AMD sees room for growth in data center which are linked to the cloud

A boom in E-signatures

Another area that is experiencing a boom is e-signatures. I signed a contract to work as an intern this summer and most of our negotiations were all done online. Even the contract signing was done via e-signatures. There has been increased adoption of e-signatures as companies try to avoid contact as much as possible. Here is Adobe speaking on this trend:

our cloud-based electronic signature solution, with usage increasing 175% since the start of our fiscal year. Mobile usage exploded with Acrobat Reader installations increasing 43% year-over-year and Adobe Scan installations up 66% year-over-year

Companies are adopting e-signatures rapidly. For perspective, below are revenues for and billings for DocuSign (DOCU), an e-signatures provider, in Q1 2020 showing a rise in billings and revenues of 59% and 39% respectively. Note that the total number of enterprise and commercial customers joining their customer base was up 49% in Q1 2020:

Source: Q1 report

Looking ahead, one would expect this trend to continue as companies try to reduce both paperwork (as ESG concerns mount) and human interactions (doing away with paper-based agreement processes).

Discretionary spending is down

The Fed has helped stabilize debt and loan markets with unprecedented levels of economic stimulus. The credit and loan markets are holding on steadily:

And as a result of the significant liquidity that our clients have raised, we have not only seen a decline in the pace of new draw downs, but we've also seen some repayments on prior draws on credit loans. And so, frankly, should the capital markets and the overall environment remain constructive. We would expect that draws as well as new loan demands will continue to moderate, moderate further. So, it's an interesting dynamic where we're seeing those draws start to abate, but more importantly pay downs given liquidity in the market and new loan volumes abate as well - Citigroup (C) CFO Mark Mason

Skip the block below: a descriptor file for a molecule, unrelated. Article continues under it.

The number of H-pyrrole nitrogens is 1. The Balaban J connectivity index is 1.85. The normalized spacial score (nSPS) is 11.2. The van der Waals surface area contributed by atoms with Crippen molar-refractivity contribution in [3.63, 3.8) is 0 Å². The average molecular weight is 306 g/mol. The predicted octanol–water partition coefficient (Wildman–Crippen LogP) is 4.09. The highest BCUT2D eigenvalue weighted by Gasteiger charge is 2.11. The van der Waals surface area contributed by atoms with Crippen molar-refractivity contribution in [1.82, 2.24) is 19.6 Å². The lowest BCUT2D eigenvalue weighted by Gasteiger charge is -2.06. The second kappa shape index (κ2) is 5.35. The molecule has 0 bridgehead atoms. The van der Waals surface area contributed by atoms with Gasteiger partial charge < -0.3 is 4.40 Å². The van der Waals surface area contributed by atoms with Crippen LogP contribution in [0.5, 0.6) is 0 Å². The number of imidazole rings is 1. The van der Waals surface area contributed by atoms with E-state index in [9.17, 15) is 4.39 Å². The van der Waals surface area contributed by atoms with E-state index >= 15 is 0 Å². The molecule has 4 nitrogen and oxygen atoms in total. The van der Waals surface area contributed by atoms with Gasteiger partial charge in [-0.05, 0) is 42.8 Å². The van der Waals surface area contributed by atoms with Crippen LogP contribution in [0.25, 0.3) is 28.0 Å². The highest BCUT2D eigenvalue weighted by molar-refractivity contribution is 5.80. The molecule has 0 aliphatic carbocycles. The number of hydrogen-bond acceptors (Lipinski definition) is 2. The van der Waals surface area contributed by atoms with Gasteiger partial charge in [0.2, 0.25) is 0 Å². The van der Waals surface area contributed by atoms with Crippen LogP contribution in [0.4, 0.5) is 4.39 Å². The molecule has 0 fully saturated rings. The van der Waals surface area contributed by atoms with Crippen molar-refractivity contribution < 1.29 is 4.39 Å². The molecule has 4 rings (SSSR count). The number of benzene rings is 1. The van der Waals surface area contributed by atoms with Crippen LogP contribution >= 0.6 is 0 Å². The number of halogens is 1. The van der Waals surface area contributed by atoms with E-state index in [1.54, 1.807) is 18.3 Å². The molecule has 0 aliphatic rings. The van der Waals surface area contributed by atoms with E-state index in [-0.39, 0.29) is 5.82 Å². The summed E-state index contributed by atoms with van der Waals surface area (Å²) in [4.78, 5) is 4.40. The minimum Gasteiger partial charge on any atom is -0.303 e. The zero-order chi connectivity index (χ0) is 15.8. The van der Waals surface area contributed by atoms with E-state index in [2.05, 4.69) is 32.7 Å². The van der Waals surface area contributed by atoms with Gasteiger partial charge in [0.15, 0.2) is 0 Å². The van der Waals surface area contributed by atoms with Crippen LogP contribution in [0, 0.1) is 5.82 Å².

The challenge though is in consumer credit: consumers are running away from credit on discretionary items. This could be one of the causes of the record drop in consumer credit in April as per the Fed where total consumer credit was down a record $68.8 billion. While debit transactions are holding on steady or rising, credit transactions have tanked. Here is Visa (V) and JPMorgan Chase (JPM) talking about this:

the fact that debit is outperforming credit is not surprising. People tend to want to use the money they have in times like this versus money that they might be borrowing, plus we’ve seen the spend mix shift away from more discretionary items where credit is often used or preferred by consumers. And then you add in the fact that most of the government stimulus funds were deposited into checking accounts, where people use their debit card to spend those money. So you know debit continues to outperform credit by a fair bit, and not totally surprising” – Visa President Ryan Ryan McInerney

demand for borrowing in the credit card space is very low, very weak right now, which is exactly what you’d expect because it you know, it sits in parallel with consumer spending on credit cards. So, you know, people have pulled back and credit card is very low demand..Demand for credit in credit card shrinks dramatically in recessionary times” – JPMorgan Chase Consumer Bank CEO Gordon Smith

Source: Finanz

As recession fears and COVID-19 persist, it seems that consumer credit will keep being affected. Our advice: Avoid companies dependent on consumer credit.


Our key takeaways this past week was that we see a surge in cloud adoption and e-signatures that is expected to persist. Consider adding to companies exposed to these sectors. We also see consumer credit shrinking as debt holds steady or rises. See you next week!

This article was written by

Erick Mokaya, CFA profile picture
I research and write about good companies with solid fundamentals, a potential for growth, and the ability to generate healthy returns. I am also the author of the Transcript, a weekly capital markets newsletter focusing on earnings calls (https://thetranscript.substack.com/).

Disclosure: I am/we are long AMD. I wrote this article myself, and it expresses my own opinions. I am not receiving compensation for it (other than from Seeking Alpha). I have no business relationship with any company whose stock is mentioned in this article.